Poor Gordon Brown. He is a hapless victim of chicanery on Wall Street and the lapdogging on Iraq by the former prime minister for George Bush. And of telling the truth in private (or so he thought) about a bigoted lady.

Posted by: DWSouthern | April 29, 2010 12:07 PM | Report abuse

More proof liberalism is a mental disorder. There is no way to assimilate and produce jobs for an unchecked flow of immigrants. That is the recipe for disaster in a welfare state like England. Liberals cower at the fear of being labeled a bigot and use it as a club on those they disagree with. They have poisoned the discussion to such an extent that immigration can never be dealt with in a rational way.

Posted by: peterg73 | April 29, 2010 12:40 PM | Report abuse

So does all this mean that those of us who are concerned about immigration (like this woman) aren't bigots after all? I thought we were? What a relief. I'm still concerned about immigration but I can be so with a clear conscience.

Posted by: martintomsal | April 29, 2010 12:41 PM | Report abuse

Mr. Brown obviously spends too much time reading/viewing American media too much.

Over exposure to WashPost, NYTs and network TV produces an uncontrollable impulse to call all people who disagree with you bigots.

How was poor Mr. Brown supposed to know voters don't like being called bigots?

Posted by: jfv123 | April 29, 2010 1:19 PM | Report abuse

So does all this mean that those of us who are concerned about immigration (like this woman) aren't bigots after all? I thought we were? What a relief. I'm still concerned about immigration but I can be so with a clear conscience.

Posted by: martintomsal | April 29, 2010 12:41 PM |

Oh no, martintomsal. It only means that columnists like Dionne can wag a finger in two directions and see no contradiction.

Posted by: semitone | April 29, 2010 1:38 PM | Report abuse

If the woman made bigoted comments and Brown called her out why isn't the focus on her "bigoted" comments instead of the fact her called her a bigot.

Posted by: rlj1 | April 29, 2010 2:21 PM | Report abuse

We really have alot in common with the brits, their libs paint their adversaries as racists as well !

Posted by: billbrann | April 29, 2010 3:05 PM | Report abuse

Let me guess, their healthcare system is deluged with non-paying patients, the welfare system is inundated with claimants who have never paid in, crime is escalated by foriegn born...yep...we have that problem in Texas...I guess Gordon wouldn't like me either.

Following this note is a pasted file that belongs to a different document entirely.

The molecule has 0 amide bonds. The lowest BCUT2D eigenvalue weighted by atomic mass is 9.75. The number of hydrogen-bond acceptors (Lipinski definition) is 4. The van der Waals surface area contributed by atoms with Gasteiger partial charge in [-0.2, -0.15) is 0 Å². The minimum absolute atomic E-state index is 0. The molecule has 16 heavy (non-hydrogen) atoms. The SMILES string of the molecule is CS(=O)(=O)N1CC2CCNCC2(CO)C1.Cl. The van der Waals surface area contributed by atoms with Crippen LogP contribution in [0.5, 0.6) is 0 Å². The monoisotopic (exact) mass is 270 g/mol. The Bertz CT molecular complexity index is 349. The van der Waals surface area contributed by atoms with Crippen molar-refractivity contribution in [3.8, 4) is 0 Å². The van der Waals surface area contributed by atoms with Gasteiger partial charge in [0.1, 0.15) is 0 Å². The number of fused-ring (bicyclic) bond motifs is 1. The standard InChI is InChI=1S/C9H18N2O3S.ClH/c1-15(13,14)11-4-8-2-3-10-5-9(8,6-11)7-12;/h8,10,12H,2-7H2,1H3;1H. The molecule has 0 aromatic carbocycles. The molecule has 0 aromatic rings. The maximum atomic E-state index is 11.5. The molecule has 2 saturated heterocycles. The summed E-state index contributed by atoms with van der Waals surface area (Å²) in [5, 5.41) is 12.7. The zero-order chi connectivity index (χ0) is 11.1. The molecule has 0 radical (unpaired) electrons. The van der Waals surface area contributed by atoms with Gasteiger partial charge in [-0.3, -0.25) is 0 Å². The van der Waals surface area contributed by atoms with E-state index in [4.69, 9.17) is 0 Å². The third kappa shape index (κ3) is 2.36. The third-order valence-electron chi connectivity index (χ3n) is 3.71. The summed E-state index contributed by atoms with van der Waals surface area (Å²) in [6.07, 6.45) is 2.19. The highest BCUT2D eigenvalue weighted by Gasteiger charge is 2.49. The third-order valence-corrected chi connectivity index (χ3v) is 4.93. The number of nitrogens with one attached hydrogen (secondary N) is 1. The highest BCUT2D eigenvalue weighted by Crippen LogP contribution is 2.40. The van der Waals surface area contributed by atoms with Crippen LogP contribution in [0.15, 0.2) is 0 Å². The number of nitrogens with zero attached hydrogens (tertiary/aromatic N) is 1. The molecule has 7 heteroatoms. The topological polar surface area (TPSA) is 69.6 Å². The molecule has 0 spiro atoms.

Posted by: billbrann | April 29, 2010 3:11 PM | Report abuse

So does all this mean that those of us who are concerned about immigration (like this woman) aren't bigots after all? I thought we were? What a relief. I'm still concerned about immigration but I can be so with a clear conscience.

Posted by: martintomsal

Maybe, maybe not.

Pretty much everyone is concerned about immigration for one reason or another. Not everyone is a bigot. Some people are bigots.

When I hear concerns about immigrants taking jobs citizens are looking for or holding down wages, I assume the concerns are economic.

When I hear claims that they don't pay taxes, that they are here to collect welfare, that they commit 20% of the crimes, that they won't learn English or work hard or that they're dirty - I assume that bigotry is at work.

What's your take?

Posted by: j2hess | April 29, 2010 3:47 PM | Report abuse

enough of the "gate" crap. Were the papers in the 19th century using "Dome" from Teapot Dome scandal for 30 freaking years?

"Bigotgate" stupidest thing since "Spygate."

Posted by: Please_Fix_VAs_Roads | April 29, 2010 3:52 PM | Report abuse

So she was worried about the influx of Eastern Europeans.. It must upset Brown and the Left that they can't call her a RACIST to.

Posted by: sovine08 | April 29, 2010 3:58 PM | Report abuse

I have a crazy off the wall idea. Why don't we make it a habit to stop being nice to bigots?

I don't care if you're a politician for any party. When someone makes a bigoted comment shame them for it. Some are rushing to the woman's defense even though they don't know what she said.

Being concerned about illegal immigration is not bigoted. Being concerned about legal immigration usually is. There's plenty of Irish, Africans, Eastern Europeans and Asians who can still attest to that fact.

Posted by: theobserver4 | April 29, 2010 5:42 PM | Report abuse

Oh I thought this was about Democrats false assertion about the AZ law which mirrors federal immigration law.

The "racism" pimps hope to fool the ignorant into supporting Democrats with their mischaracterization. Hispanics can surely figure out the difference between routine law enforcement regarding illegals and real discrimination.

Dissappointed in Democrats low opinion of my family ,friends and neighbors of hispanic descent.

Posted by: rom12921 | April 29, 2010 6:00 PM | Report abuse

Mr. Dionne posted the facts of the Brown matter first. Why doesn't Mr. Dionne post the Arizona law word for word first in his column? And then comment on it. Mr. Dionne, like the rest of the Liberal columnists have distorted the Arizona law with false claims about how it works. Post the law Mr. Dionne, then give us your opinion. Let the readers see the distortions next to the facts.

Posted by: bobbo2 | April 29, 2010 8:08 PM | Report abuse

And, yes, this incident shows that the United States is not the only country in which liberals accuse anyone who dares not share their narrow minded views of bigotry.

Posted by: bobmoses | April 29, 2010 9:26 PM | Report abuse